OK, so fall is here. I know I’ve been whining for quite a while about how much I would miss the summer, the fruits and so on. Please, don’t take my whining so seriously. The truth is that I do like fall. What is there not to like? We get pretty colors, nice cool temperatures, concerts, the theater season, and most importantly, my favorite holiday: Thanksgiving; it’s all fall. So I don’t just like fall, I love fall. Turns out it’s not just me; many people love autumn. Last year during a meeting at work we got sidetracked and started talking about all the fun things we do during fall. Apple picking at the local farms and harvest-related endeavors, camping and everything nature seemed to be popular among many. Of course, I had to open my mouth and leave everyone speechless (except for some eye-rolling from my boss) when I said that I didn’t do any of that because fall was the best fashion season, so I only invested my time in activities that involved dressing up. Of course, after my comment we just went back to talk business.

There are many fun things I love doing during fall. I love hiking (both in nature and in the city) because not only the foliage is beautiful, but because the lighting itself is just ravishing and it makes everything look somewhat magical. So I walk and ride my bike to enjoy the sights, but also, I do it to prepare myself for all the eating I do throughout the season. I love fall food, especially everything squash. Since I grew up in Puerto Rico I wasn’t familiar with most squashes except for Caribbean squash (Calabaza) until quite recently, so I never had any pumpkin pie, roasted squashes or anything of the sort until I moved to the States 6 years ago. Now that’s what I call a crime against humanity (so Obama, if you are reading this, when you are done worrying about Syria, let’s make a plan to deliver pumpkin pies throughout Puerto Rico).  Since then I discovered the almost magical flavors of butternut squash, acorn squash, and many, many others. I’ve been hooked, and life has never been the same. So now, as soon as fall begins, the squash related dishes start making their appearances on our table as a beautiful countdown to that glorious day when the turkey is king.

I saw a simple, yet promising, recipe in Augusts' edition of Bon Appetit that I wanted to try. To me, it sounded like the perfect welcoming to fall, so I planned on waiting until the beginning of fall to try it. It was pork chops and squash with pumpkin seed vinaigrette, and just its name makes my mouth water every time I read it. It seemed delicious, and I was certain that it would be easy enough to be made as a weeknight dinner. The game was on. 

I started by toasting pumpkin seeds (or pepitas) in the oven for the vinaigrette. I was surprised to see they were green since I used to buy them to eat as snacks when I lived in Puerto Rico and they always look whitish, the same as when you see them in any other pumpkin or squash. Oh well, I tasted them and they were great so I proceeded with my recipe. I toasted them using a rimmed baking sheet and removed them after a few minutes. They had a beautiful brown color, and an even better scent.

Next, I did the time consuming part of the recipe: roasting the squash. I used a little over 3 pounds of acorn squash, which were two medium sized acorn squashes. I halved them, seeded them and cut them into 1- inch wedges; I drizzled them with olive oil. I kept the flesh of the squash on because it’s edible (of course, if you don’t like it you don’t have to eat it). I reused the rimmed baking sheet to roast the squash and roasted them in the oven for 35 minutes. I turned them around twice during that period, making sure they were covered with the olive oil the whole time. I set up a timer for 20 minutes, so I would start prepping the pork chops then.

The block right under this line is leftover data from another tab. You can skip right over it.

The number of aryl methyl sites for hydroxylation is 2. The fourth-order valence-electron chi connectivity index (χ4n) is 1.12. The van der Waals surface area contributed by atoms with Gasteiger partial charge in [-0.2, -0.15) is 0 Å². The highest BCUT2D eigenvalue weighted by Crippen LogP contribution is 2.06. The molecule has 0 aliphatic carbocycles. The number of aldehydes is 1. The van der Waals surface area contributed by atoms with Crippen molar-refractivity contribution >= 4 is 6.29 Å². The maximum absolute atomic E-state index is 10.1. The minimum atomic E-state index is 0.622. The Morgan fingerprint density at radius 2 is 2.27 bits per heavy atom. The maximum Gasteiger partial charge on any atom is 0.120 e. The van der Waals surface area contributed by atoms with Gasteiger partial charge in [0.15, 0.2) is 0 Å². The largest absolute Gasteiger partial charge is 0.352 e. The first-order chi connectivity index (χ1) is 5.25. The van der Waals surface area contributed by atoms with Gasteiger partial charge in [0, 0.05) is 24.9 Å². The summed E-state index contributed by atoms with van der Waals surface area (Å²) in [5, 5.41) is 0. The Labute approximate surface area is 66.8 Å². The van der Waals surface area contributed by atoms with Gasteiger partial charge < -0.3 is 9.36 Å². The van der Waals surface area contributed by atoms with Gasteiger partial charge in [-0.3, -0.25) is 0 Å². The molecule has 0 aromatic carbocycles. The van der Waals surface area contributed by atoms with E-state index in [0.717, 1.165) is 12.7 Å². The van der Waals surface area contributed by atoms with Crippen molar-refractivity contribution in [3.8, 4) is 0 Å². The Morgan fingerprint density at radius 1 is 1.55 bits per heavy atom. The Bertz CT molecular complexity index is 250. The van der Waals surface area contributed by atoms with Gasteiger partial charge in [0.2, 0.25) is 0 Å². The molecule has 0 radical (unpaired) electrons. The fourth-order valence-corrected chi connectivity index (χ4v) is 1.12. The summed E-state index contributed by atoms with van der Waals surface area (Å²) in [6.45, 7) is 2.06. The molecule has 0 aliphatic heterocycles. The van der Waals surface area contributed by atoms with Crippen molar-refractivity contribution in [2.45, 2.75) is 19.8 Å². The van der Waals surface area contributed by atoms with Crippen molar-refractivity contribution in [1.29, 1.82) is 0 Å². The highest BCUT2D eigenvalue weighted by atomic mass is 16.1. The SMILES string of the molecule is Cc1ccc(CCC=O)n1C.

While the squash was in the oven I worked on my vinaigrette. I chopped the roasted pumpkin seeds, and transferred them to a small mixing bowl. I added olive oil, chopped cilantro, finely grated garlic and lime juice, and whisked them together. I added a pinch of salt and a pinch of pepper, and whisked again. My vinaigrette was ready.

When the squash still had 15 minutes left in the oven, I seasoned my pork chops with kosher salt and freshly ground pepper. I heated a heavy skillet and when it was hot, I added the olive oil (that way the olive oil won’t burn). Almost immediately, I added the pork chops and cooked for five minutes. I flipped them and cooked for an additional 4 minutes. The color was beautiful and they were perfectly cooked, so I took them off the skillet. At this point my squash was also ready. The only thing left to do was plating.

This recipe turned out really well. The vinaigrette was great, the flavors of the pork were fantastic, and the squash… well, it was perfect. It was such a nice dish. The best part is that we still had two chops left to eat the next day. We reheated them in the oven (covered in foil for 40 minutes at 350F) and they were even better then! Awesome! Nutrition-wise this was also a hit. The whole dish only has 470 calories per serving. That was a very generous portion for such a small amount of calories. There’s no trick with this recipe, but it’s quite a treat!
Enjoy your fall!

On the road shortcut

(As provided by Bon Appetit)
2 tablespoons shelled pumpkin seeds (pepitas)
3 pounds winter squash (such as acorn, kabocha, delicata, or butternut), halved, seeded, cut into 1" wedges
5 tablespoons olive oil, divided
Kosher salt, freshly ground pepper
4 1"-thick bone-in pork chops
1/2 small garlic clove, finely grated
3 tablespoons coarsely chopped fresh cilantro plus leaves for garnish
2 tablespoons (or more) fresh lime juice
Preheat oven to 425°F. Spread out pumpkin seeds on a large rimmed baking sheet. Toast, tossing once, until just beginning to darken, about 4 minutes. Let cool. Coarsely chop; set aside.
Toss squash with 1 tablespoon oil on a large rimmed baking sheet; season with salt and pepper. Roast squash, turning occasionally, until golden brown and tender, 35-40 minutes.
When squash has been roasting for 30 minutes, heat 1 tablespoon oil in a large heavy skillet over medium-high heat. Season pork chops with salt and pepper and cook until brown, 5-8 minutes. Turn over and cook until pork is cooked through, about 3 minutes longer.
Whisk garlic, 3 tablespoons chopped cilantro, 2 tablespoons lime juice, reserved toasted pumpkin seeds, and remaining 3 tablespoons oil in a small bowl to combine. Season vinaigrette with salt, pepper, and more lime juice, if desired.
Divide squash and pork among plates; spoon vinaigrette over. Top with cilantro leaves.
Per serving: 470 calories, 28 g fat, 7 g fiber